In our first article on the leader’s role in change management, we outlined the leader’s role in actively and visibly participating in change. The next role they play is in building a coalition of sponsorship, which involves finding the right people in positions of authority and proximity to implement the change. Note that leaders can never delegate their leadership role; they must actively and visibly be at the forefront of the change initiative. That said, there is another role to play to deepen and amplify the change message throughout the organization. This is the role of the change sponsor.
A change sponsor must support the change through their actions, behaviors, and conversations. They invest time to ensure that the requisite amount of awareness, desire, knowledge, ability, and reinforcement (see our previous article on ADKAR) is in play throughout the organization. Typically, these change sponsors are middle managers or supervisors in the organization – people with a close enough relationship to those that will be impacted by change that they can help those individuals connect the change to a positive personal outcome. They help people answer the question, “what’s in it for me?”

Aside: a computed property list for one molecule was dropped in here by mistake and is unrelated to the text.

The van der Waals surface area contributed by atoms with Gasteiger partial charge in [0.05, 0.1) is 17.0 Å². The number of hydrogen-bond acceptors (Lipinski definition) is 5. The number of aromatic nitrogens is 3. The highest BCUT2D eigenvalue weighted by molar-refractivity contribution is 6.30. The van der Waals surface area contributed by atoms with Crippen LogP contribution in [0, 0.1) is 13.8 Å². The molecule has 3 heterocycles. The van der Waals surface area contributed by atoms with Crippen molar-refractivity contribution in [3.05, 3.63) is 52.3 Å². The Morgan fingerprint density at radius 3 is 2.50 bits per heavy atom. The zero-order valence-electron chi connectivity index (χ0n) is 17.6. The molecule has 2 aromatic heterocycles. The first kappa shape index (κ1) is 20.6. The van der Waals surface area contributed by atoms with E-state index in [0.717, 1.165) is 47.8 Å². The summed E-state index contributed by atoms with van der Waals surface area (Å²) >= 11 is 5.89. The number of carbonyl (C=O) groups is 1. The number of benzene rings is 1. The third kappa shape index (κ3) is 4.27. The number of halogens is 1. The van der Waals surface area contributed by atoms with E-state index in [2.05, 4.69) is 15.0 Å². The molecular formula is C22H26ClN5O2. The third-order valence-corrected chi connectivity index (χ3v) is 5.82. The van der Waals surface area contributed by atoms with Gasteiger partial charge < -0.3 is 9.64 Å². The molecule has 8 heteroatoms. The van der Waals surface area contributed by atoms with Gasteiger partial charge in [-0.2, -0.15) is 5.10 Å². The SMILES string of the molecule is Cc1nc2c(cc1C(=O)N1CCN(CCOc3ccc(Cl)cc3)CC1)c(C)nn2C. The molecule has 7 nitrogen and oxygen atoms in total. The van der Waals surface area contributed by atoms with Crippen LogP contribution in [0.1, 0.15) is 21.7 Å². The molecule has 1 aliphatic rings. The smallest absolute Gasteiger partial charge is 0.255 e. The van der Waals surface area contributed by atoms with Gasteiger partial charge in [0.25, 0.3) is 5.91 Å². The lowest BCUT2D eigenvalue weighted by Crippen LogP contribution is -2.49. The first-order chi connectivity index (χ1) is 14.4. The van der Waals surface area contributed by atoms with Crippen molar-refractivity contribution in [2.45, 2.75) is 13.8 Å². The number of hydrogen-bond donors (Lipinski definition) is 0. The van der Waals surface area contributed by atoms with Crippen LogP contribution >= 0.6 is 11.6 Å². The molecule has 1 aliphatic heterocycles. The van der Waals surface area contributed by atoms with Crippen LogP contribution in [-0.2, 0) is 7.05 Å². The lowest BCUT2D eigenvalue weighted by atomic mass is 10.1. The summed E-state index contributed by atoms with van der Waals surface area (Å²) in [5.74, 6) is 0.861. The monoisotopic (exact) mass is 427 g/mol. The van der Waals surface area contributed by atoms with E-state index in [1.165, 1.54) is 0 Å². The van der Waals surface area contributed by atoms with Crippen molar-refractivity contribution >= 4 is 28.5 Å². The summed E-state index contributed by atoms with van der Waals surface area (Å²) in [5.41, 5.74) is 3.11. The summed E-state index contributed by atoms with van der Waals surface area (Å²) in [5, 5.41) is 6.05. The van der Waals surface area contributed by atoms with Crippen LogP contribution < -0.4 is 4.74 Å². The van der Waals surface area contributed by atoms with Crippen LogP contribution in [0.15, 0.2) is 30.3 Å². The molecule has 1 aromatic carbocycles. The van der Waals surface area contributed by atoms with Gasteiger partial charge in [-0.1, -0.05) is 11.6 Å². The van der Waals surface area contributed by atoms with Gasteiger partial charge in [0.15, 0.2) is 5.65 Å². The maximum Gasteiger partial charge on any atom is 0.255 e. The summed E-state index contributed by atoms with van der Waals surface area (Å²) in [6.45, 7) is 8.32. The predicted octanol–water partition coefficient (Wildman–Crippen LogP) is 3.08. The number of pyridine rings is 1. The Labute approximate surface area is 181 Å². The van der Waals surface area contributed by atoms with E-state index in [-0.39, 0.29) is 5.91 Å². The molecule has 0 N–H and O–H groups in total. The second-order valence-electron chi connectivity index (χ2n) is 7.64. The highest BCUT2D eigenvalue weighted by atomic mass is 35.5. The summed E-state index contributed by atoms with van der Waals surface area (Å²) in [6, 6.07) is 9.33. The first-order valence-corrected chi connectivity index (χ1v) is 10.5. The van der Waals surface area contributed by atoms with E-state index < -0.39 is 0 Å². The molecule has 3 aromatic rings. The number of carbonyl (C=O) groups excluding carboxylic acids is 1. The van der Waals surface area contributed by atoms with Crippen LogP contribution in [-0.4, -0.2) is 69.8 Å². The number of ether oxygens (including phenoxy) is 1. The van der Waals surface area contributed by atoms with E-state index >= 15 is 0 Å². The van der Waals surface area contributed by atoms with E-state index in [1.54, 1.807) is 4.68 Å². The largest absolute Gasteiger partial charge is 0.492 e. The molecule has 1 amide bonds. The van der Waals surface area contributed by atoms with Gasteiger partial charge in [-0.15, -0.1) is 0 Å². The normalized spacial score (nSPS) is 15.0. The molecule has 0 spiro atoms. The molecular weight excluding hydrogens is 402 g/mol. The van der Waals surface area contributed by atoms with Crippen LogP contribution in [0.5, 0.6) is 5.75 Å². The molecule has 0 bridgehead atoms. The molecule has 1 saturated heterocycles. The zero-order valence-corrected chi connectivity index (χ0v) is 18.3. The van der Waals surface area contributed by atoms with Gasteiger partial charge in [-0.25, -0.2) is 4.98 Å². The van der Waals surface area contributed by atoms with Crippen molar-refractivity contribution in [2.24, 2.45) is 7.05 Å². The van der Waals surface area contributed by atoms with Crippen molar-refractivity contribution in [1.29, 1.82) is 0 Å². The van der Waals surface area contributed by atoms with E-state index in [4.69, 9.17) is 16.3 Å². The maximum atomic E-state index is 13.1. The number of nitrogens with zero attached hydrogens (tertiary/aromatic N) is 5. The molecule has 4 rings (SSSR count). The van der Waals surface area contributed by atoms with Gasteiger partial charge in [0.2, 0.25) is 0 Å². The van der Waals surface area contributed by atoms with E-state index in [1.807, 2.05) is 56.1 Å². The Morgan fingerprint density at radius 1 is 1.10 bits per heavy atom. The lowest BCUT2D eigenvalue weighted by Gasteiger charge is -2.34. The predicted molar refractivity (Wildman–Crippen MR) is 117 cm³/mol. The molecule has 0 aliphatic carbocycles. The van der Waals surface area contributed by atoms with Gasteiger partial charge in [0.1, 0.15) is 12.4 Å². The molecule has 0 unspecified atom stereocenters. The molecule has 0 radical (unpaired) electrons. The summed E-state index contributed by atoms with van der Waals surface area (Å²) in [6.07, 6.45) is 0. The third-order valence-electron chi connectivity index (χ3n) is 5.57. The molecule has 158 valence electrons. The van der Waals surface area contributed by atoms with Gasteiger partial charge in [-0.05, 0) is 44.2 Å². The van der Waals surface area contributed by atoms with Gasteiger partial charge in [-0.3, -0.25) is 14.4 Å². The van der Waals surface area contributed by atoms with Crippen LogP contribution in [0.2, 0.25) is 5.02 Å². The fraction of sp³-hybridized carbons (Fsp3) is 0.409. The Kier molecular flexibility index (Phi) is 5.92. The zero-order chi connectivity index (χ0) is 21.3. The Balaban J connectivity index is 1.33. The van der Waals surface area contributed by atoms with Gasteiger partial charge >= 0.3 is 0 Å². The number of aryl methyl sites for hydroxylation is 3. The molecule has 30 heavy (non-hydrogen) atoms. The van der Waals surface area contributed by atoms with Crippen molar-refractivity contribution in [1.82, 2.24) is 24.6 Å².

The change leader must ensure that their coalition of sponsorship has the resources (time and budget) to effectively support the change. They also need to keep this coalition informed of progress ahead of the rest of the organization, so they are prepared for questions and any challenges that may come up to the change initiative.
An ideal change sponsor has these personal attributes:
• Communication skills: Change sponsors should be excellent listeners and facilitators who can communicate the business change to people in all parts of the business.
• Business influence: Change sponsors should have credibility with employees (both below and above them in the organization). They should be trusted and have proper authority.
• Commitment: Change sponsors should believe in the value of the change and share the vision of the desired future state.
• Knowledge of the business: Change sponsors need an understanding not only of the particular function or area being changed but also of general business principles and conditions.
• Interpersonal skills (team player): Change sponsors should be people oriented and able to work and contribute to success in a team environment.
An effective method we’ve used for building a sponsorship coalition is inviting people within the organization to apply for the role. We explain that change is coming and that, if they would like to have the opportunity to shape the change and be in the know, they can submit an application to be a part of the coalition. This ensures we are working with an excellent coalition that supports the change, will try the new initiatives, and help spread them throughout the organization.
Bellrock is a process benchmarking and change management company based in Vancouver, Canada. If your organization is embarking on a change initiative (and what organization isn’t changing these days) we’d be happy to discuss how to build a sponsorship coalition. And if you found this article helpful, please share it with your networks.